E-BULLETIN OF THE HISTORIC DISTRICTS COUNCIL
March 2013, Volume 10, Number 3
April 1, 2013
Tenzing Chadotsang, Director of Grants and Outreach, NYC Landmarks Preservation Commission
Neighborhood Preservation Center, 232 East 11th Street, Manhattan
This program is FREE! Reservations are required and space is limited. Please contact: firstname.lastname@example.org
The New York City Landmarks Preservation Commission recently launched its Permit Application Guide to help property owners file effective and thorough permit applications on landmark properties. The guide lists materials to be submitted, describes the criteria a project must meet to qualify for a permit, and explains the preservation principles for those criteria. The illustrated guide also includes application filing instructions, sample applications and checklists for nine of the most common categories of work that require an LPC permit. The LPC’s Director of Grants and Outreach, Tenzing Chadotsang, will present the new guide and answer your questions, so please be sure to review the Permit Application Guide prior to the session. The entire guide or its individual chapters can be downloaded on the LPC website.
To learn more about this and other upcoming Coffee Talks, please click HERE.
————————————————————————————————————————————————————-Secret Lives Tour: The Art and Murals of Hildreth Meière– Uptown Tour
Join the Historic Districts Council for a very special two-part Secret Lives Tour: The Art Deco Murals of Hildreth Meière. Hildreth Meière (1892-1961) was a renowned Art Deco muralist, whose numerous commissions grace government and commercial buildings and houses of worship across the country. In midtown Manhattan alone, Meière’s mosaics decorate Temple Emanu-El and St. Bartholomew’s Church, where she also designed the stained glass clerestory windows. Her enormous mixed-metal and enamel sculptures adorn the façade of Radio City Music Hall. In lower Manhattan, Meière’s mosaics can be seen in the dramatic Red Banking Room at One Wall Street, and in the landmarked lobby of the Walker-Lispenard Building. Curator Catherine Coleman Brawer, author of Walls Speak: The Narrative Art of Hildreth Meière, will lead two tours, one Uptown & one Downtown. The Uptown is scheduled for Tuesday, April 23rdat 1:00 p.m. The tour will run approximately 2.5 hours.
Uptown Tour: $125 for public; $100 for Friends of HDC.
—————————————————————————————————————————————————————– Continuing Education Seminar: 17th, 18th and 19th Century Case Studies
Fee: Public – $125 / Friends – $100 Includes continental breakfast
Join the Historic Districts Council on Wednesday, April 17th from 9:00 a.m.-1:00 p.m. for the 17th,18th and 19th Century Case Studies continuing education program. This series will delve into some of New York’s architectural masterpieces from the 17th century to today. From Ellis Island to the Orchard Beach Bath Houses; the professionals joining us for this program have extensive and diverse backgrounds and will be sharing their incredible knowledge and stories with us of some of New York’s most visited sites. Joining us are: structural engineer Edmund Meade, Principal at Robert Silman Associates, P.C., Architect Richard Southwick FAIA, LEED AP, Director of Historic Preservation at Beyer Blinder Belle, Architect Walter B. Melvin, LLC, Founding Principal of Melvin Architects and Mary Jablonski, Principal & Conservator of Jablonski Building Conservation, Inc. More information to be provided shortly.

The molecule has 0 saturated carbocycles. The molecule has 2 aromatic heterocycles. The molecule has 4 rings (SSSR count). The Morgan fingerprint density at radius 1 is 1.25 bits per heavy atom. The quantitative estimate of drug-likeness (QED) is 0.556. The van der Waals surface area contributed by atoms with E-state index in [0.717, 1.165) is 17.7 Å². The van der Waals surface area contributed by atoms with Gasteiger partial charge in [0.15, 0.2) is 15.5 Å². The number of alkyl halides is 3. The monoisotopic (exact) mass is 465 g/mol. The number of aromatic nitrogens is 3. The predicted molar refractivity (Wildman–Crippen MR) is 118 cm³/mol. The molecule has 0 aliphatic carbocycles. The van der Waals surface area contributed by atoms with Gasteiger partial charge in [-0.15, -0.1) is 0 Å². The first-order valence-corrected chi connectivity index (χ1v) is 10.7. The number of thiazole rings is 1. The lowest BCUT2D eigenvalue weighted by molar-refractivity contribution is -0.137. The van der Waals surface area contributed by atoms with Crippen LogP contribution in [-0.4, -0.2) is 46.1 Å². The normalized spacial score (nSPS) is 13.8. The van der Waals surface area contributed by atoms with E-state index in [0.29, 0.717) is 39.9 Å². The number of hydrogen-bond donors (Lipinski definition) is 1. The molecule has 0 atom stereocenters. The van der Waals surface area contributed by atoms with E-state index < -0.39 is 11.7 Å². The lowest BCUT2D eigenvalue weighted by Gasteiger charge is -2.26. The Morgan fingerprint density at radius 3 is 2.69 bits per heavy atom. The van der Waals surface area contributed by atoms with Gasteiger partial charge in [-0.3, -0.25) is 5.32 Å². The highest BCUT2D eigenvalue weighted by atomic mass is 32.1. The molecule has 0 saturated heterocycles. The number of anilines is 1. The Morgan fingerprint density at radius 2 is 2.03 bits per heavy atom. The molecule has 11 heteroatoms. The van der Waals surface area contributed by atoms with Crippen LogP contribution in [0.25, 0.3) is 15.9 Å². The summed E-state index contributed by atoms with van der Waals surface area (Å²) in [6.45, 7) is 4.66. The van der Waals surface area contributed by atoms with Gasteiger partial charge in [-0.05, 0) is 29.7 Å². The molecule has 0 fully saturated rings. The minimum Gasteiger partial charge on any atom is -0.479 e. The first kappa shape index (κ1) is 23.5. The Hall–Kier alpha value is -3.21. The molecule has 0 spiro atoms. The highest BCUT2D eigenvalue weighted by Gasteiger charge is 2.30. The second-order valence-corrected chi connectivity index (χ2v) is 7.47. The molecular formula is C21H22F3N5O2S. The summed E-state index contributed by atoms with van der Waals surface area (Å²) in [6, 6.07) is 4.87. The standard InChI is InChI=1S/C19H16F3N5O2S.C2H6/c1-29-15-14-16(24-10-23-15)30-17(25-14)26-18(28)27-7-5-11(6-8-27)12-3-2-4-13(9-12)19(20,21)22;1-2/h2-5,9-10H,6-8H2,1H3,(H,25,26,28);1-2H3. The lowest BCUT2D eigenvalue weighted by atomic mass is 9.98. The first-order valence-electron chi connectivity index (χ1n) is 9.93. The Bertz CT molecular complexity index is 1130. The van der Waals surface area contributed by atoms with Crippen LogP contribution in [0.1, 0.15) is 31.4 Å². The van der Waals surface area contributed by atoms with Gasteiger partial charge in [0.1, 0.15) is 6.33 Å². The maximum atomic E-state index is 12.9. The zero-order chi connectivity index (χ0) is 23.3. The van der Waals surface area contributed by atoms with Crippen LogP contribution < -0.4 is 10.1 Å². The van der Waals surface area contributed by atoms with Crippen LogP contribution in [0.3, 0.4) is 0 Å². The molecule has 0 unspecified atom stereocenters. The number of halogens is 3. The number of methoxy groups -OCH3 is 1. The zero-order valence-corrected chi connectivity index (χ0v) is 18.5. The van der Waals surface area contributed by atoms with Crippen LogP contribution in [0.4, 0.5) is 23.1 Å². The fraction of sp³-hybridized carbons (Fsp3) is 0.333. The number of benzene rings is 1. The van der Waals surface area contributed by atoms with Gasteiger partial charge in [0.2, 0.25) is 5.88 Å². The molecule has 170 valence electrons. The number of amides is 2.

Attend this seminar and receive 4 New York State Continuing Education Credits /AIA credits!!!
Please contact email@example.com or 212.614.9107 with any inquires about the event.
FREE FILM SCREENING AND DISCUSSION: THE DOMINO EFFECT
with the documentarian of the film: Megan Sperry
Monday, April 29th 6:00 p.m. -8:00 p.m.
Neighborhood Preservation Center, 232 East 11th Street, New York, NY 10003.
You must RSVP to attend. Please contact firstname.lastname@example.org or 212.614.9107.
The Community Preservation Corporation’s “New Domino” project—the redevelopment of the Domino Sugar Factory on the East River into a complex of 2,200 apartments and condos in towers up to 40 stories high—serves as the film’s case study for examining the complex politics of urban development in the 21st century.
Told through the voices of longtime residents, the film conveys the personal impact of gentrification while also shedding light on issues encountered by residents of cities all across the country. Why have decent jobs and affordable housing for the middle and working classes become increasingly scarce while gleaming towers of luxury condos, high-end retail, and offices continue to rise? What is at stake in the shaping of the 21st century city and how can we intervene to protect the neighborhoods we love?
Only $10 for all six brochures (shipping included).
Each brochure has beautiful pictures, along with historic and contemporary information about the neighborhoods.
To purchase the brochures click here
Six to Celebrate is generously supported by The New York Community Trust. Additional support for the Six to Celebrate Tours is provided by New York City Councilmembers Margaret Chin, Inez Dickens, Vincent Gentile, Daniel Garodnick, Stephen Levin and Rosie Mendez.
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The Advocate for New York City’s Historic Neighborhoods
232 East 11th Street New York NY 10003
tel: 212-614-9107 fax: 212-614-9127 email:email@example.com